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The Kafue

Kafue is the country’s largest National Park. It has a strong mammal list and boasts the greatest diversity of antelope in Africa including important populations of Defassa waterbuck and Red lechwe. With an impressive bird list of over 500 species the park is one of the richest haven for birders. The northern Kafue is the best spot in southern Africa for a balloon safari between June and November.

The park receives far fewer visitors than either the Zambezi or Luangwa valleys which is particularly appealing.

  • The northern sector, accessible by chartered aircraft or helicopter is attractive to first timers for its better game conditions and a handful of excellent safari camps.
  • The massive southern conservation area appeals to specialists and old Africa keen on exploration.

The permanently flowing Kafue River is the lifeblood of this massive and gently undulating plateau where wet fringes give rise to a wide variety of woodlands and open grasslands thus creating many diverse habitats for this rich ecosystem.

In the extreme northwest of the park the wet Busanga Swamps with their adjacent floodplains are a designated Ramsar site. Whilst much of this northern sector is permanently flooded the dry season from May to November becomes increasingly productive as large herbivores are attracted to rich feeding grounds on the Busanga Plains. Lions here are known for their tree-climbing habits. Cheetah sightings can be good and the wild dog population is thriving but they’re only occasionally seen. Leopards are prevalent in the forested areas.

  • For first-timers on safari we strongly recommend a trip starting and ending at Victoria Falls with the essential inclusion of the Luangwa and/or lower Zambezi.
  • For seasoned travellers a combination of Busanga with the southern areas of the park is recommended.

More on the Kafue

Most of the park lies in the Central Zambezian Miombo woodland eco region, characterised by savannah grasslands and Miombo trees species growing thickly in patches, with a few small dambos (grasslands which become marshy in the rainy season) interspersed among them.

In the south there are stony hills and rocky outcrops where the more sparse Terminalia and Mopane woodland eco region take over; Mopane trees are more adapted to hotter drier condtions and replace the Miombo.

A thin belt of evergreen forest lines the banks of the Kafue River, which has been dammed just outside the park at the Itezhi-Tezhi Dam, forming a reservoir within the park – a miniature Lake Kariba.

The Busanga Plains in the north west of the park offer wide open vistas across grassy plains, and are flooded from March to May, forming a 750 km² wetland. In the south three different river systems – the Lunga, Lufupa and Kafue Rivers come together to create a tree-choked lush wilderness filled with a wide variety of wildlife.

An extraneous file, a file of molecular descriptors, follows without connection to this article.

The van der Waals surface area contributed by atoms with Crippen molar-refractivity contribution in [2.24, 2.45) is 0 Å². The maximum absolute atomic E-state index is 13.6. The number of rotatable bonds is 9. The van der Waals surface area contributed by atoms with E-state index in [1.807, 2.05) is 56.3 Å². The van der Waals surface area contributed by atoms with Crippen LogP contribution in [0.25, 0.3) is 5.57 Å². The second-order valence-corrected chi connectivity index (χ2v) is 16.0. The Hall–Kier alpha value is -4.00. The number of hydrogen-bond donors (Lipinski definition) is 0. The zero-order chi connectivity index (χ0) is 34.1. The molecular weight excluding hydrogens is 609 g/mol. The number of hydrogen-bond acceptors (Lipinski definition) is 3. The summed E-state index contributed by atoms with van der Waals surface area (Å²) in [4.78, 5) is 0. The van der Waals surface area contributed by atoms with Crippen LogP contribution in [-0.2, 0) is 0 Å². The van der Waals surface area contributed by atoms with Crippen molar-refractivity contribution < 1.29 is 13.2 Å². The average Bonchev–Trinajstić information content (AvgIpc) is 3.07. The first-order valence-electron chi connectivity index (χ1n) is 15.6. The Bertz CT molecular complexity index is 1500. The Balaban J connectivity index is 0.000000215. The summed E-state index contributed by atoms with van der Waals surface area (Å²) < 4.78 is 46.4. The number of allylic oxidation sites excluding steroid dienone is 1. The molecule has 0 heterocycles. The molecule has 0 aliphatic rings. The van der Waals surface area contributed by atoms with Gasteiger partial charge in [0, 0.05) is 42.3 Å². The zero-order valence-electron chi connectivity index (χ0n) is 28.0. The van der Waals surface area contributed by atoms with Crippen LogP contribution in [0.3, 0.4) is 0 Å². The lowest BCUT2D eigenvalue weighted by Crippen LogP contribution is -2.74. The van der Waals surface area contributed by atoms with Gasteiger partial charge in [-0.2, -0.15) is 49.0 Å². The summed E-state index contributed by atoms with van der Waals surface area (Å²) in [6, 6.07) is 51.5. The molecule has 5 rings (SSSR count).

The Kafue River is the lifeblood, but away from its banks there are a wide variety of woodlands as well as open grasslands. These host a diverse array of wildlife species including over 150 different mammals along with an amazing 470 species of bird. Visiting the various habitats of the park is strongly recommended.

The rivers offer excellent fishing for bream, barbel and fresh water pike. Most of the camps offer canoeing activities as well as fishing and fly camping. Excellent birding is experienced throughout the region and species seen include the Pel’s fishing owl, wattled crane and Lady Ross’ Turaco.

Lions and Birds
Lions and Birds

Huge herds of red lechwe are found on the Busanga plains along with puku, sable and roan antelope in the woodlands, along with most of the other species of antelope. Large prides of lion are also in the area as a result of the great numbers of antelope and anything left by lion is predated on by leopard and cheetah.

The rivers offer excellent fishing for bream, barbel and fresh water pike. Most of the camps offer canoeing activities as well as fishing and fly camping. Excellent birding is experienced throughout the region and species seen include the Pel’s fishing owl, wattled crane and Lady Ross' Turaco.

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Highlights in the Kafue

Tree-climbing lions Tree-climbing lions View More

Whilst leopards are strong climbers it’s unusual for more bulky adult lions to take to climbing trees. Not so in some specific areas! They’re regularly seen in Ishasha, Manyara and the Kafue. It’s believed that lions climb trees to evade biting insects and catch a breeze at certain times of year. In Ishasha they’re habitually found napping in fig trees year round.

Balloon safaris Balloon safaris View More

Hot air balloons offer a unique perspective for viewing wildlife and wilderness from the air. We traverse wild areas beyond the confines of game drives on roads. Each dawn flight is a one-off experience with your path and altitude governed by prevailing winds. The best places for hot air balloon trips in Africa are found in the Serengeti, Mara, Sossusvlei and Kafue.

Glossy starlings Glossy starlings View More

Glossy starlings are divas, fit for the opera with glossy feathers, shining iridescant in the sunshine. Gathering in flocks of up to 50 and theaterically gossiping and chattering, drawing as much attention to themselves as possible. A delight to watch around a small water puddle, flinging their heads back to make throaty, musical calls and waddling on big feet, rather than hopping about.

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